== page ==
Ithaca, N.Y. — A local Congressional candidate is calling Burger King “unpatriotic” for seeking a corporate merger with the Canadian company Tim Hortons that some have called a tax dodge.
Martha Robertson — the Democratic candidate for the 23rd Congressional District, which includes Ithaca — said in a statement that Burger King is hoping to acquire Tim Hortons to “avoid paying American corporate taxes.”
“Burger King would effectively cheat taxpayers out of taxes on profits made from American consumers,” said Robertson, who is hoping to unseat Rep. Tom Reed.
“…Burger King is an American company, and it’s downright unpatriotic for them to abandon the country that allowed them to succeed in the first place.”
The statement from Robertson comes as national commentators debate Burger King’s pursuit of Tim Hortons.
Critics say that Burger King’s decision amounts to a “tax inversion,” explained clearly here by Vox’s Matt Yglesias:
“What is a tax inversion?
…Different countries tax corporate profits in different ways and at different rates. So a company whose business is subject to relatively heavy taxation in one country (say, the United States) can buy a smaller company located in a country where its business is taxed at a lower rate (say, Ireland) and then declare the merged entity to be domiciled in the low-tax country for the purposes of taxation.”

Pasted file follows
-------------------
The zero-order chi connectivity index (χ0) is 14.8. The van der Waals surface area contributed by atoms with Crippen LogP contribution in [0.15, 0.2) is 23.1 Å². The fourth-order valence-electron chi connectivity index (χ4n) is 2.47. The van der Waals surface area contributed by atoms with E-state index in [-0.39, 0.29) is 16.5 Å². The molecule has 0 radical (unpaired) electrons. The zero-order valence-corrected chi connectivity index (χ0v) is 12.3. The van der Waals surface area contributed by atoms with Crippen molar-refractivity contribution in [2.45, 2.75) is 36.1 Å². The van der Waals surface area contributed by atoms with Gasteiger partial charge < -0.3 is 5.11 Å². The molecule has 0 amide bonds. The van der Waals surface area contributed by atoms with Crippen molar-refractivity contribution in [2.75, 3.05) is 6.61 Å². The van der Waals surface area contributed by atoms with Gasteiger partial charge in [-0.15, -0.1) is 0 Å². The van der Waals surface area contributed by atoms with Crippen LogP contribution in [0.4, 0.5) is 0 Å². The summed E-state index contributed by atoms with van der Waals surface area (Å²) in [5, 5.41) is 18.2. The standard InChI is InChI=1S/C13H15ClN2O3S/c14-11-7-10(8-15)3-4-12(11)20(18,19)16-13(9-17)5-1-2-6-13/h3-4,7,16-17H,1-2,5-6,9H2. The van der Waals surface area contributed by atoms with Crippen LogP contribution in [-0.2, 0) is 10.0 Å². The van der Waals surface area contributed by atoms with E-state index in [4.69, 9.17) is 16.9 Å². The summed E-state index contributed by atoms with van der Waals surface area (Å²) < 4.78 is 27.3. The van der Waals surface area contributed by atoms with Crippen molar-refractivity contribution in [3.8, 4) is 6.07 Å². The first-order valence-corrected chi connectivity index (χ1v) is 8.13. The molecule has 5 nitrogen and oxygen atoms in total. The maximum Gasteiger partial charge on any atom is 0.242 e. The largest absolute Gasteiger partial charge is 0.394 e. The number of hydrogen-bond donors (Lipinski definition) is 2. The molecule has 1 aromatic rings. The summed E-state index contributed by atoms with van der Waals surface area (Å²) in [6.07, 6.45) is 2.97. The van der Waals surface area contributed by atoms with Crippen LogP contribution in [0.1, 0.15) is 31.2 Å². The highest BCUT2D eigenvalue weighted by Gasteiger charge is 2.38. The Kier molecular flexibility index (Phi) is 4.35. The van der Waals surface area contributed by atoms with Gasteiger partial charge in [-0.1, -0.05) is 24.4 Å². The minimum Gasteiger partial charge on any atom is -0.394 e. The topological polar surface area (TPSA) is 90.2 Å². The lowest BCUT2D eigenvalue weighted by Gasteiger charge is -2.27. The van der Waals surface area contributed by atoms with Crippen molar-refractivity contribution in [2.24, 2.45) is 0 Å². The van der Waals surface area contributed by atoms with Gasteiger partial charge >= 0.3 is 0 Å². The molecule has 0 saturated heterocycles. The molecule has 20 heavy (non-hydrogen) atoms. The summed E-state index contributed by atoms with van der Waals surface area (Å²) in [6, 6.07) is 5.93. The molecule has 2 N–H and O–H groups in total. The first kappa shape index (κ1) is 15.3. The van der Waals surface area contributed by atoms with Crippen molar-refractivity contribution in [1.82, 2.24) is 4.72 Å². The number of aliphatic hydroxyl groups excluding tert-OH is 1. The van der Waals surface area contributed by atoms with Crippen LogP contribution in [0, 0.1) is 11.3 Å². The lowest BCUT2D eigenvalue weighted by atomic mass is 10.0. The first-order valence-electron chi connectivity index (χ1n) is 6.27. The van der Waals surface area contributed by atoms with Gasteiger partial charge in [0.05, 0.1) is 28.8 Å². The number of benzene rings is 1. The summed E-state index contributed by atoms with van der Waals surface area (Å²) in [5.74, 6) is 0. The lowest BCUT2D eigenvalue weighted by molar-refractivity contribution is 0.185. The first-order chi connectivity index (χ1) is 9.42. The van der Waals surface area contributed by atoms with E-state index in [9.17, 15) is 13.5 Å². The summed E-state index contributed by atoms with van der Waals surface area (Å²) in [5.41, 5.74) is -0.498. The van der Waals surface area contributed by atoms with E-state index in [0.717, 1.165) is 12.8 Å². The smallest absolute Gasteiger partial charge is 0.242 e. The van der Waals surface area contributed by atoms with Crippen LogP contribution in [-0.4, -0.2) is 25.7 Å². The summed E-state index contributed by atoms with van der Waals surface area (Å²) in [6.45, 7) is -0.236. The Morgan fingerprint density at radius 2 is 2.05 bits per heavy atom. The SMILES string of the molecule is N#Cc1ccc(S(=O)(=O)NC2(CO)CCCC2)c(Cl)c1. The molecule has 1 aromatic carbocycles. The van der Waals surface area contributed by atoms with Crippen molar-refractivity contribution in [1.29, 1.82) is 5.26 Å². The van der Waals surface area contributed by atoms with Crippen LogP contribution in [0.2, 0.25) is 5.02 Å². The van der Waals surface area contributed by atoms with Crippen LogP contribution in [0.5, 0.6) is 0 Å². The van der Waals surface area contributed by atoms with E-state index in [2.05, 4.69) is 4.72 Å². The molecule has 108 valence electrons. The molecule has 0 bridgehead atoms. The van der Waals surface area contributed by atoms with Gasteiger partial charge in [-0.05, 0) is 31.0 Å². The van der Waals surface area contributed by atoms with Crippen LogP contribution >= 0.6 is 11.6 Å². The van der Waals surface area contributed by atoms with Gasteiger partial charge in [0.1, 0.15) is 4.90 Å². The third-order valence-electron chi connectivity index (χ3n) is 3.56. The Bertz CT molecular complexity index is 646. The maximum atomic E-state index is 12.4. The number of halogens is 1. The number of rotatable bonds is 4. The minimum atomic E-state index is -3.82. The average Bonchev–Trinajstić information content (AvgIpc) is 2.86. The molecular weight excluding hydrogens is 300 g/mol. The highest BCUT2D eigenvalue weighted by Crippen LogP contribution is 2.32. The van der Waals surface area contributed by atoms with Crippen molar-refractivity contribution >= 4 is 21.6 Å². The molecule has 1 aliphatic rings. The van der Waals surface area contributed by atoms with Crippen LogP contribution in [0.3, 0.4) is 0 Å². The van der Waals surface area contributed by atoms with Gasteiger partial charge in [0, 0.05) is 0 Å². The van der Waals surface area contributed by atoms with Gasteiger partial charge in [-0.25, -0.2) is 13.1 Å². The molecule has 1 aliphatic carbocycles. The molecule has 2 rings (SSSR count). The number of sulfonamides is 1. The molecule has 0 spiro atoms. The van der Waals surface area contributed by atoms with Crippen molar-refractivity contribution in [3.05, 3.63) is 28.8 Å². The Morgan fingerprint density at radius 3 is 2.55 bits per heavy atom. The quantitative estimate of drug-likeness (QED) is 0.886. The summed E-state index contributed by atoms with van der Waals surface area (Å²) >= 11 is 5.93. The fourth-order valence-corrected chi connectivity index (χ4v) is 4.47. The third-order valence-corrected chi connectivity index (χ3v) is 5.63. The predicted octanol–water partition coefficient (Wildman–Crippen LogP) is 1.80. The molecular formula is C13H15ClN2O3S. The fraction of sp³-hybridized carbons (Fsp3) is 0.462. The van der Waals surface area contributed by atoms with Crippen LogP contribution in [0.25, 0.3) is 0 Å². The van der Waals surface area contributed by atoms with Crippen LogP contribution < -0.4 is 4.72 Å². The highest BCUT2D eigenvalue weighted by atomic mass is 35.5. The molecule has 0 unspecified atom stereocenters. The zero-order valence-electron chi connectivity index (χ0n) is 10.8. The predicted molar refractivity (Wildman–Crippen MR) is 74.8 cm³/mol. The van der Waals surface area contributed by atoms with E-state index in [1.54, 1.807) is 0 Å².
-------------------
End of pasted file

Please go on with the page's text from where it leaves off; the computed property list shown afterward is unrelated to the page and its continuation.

But Burger King has said the deal is not about taxes.
The Wall Street Journal reports:
“This is not a tax-driven deal,” Alex Behring, Burger King’s chairman and co-founder of 3G Capital, said Tuesday. “It is fundamentally about growth and creating value through accelerated expansion.”
The LA Times also provided evidence that Burger King’s move was not about taxes:
“Burger King’s overall effective tax rate in 2013 was 27.5%, according to its annual report. Tim Hortons effective tax rate for the same year was 26.8%.
… Burger King’s effective tax rate is roughly consistent with the Canadian tax rates.
“We don’t expect our tax rate to change materially,” (the Burger King official) said.
That hasn’t stopped many politicians on the left, not just Robertson, from criticizing the company.
Sen. Bernie Sanders, I-Vermont, has been an outspoken critic on tax loopholes, like tax inversion, a loophole that Burger King may benefit from if it merges with Canadian doughnut chain Tim Hortons and moves its base to Canada.
“Many of these corporations have absolutely no loyalty to the people of the United States or to our government.”
And the Chicago Tribune:
“Sen. Dick Durbin is taking aim at Burger King, telling supporters today the fast-food giant is headed for Canada to avoid paying U.S. taxes.
“Burger King told us they were proud to be in America, but now we know that was a whopper,” he emailed supporters.
Do you have thoughts on Roberton’s criticism? Drop a note in the comments section.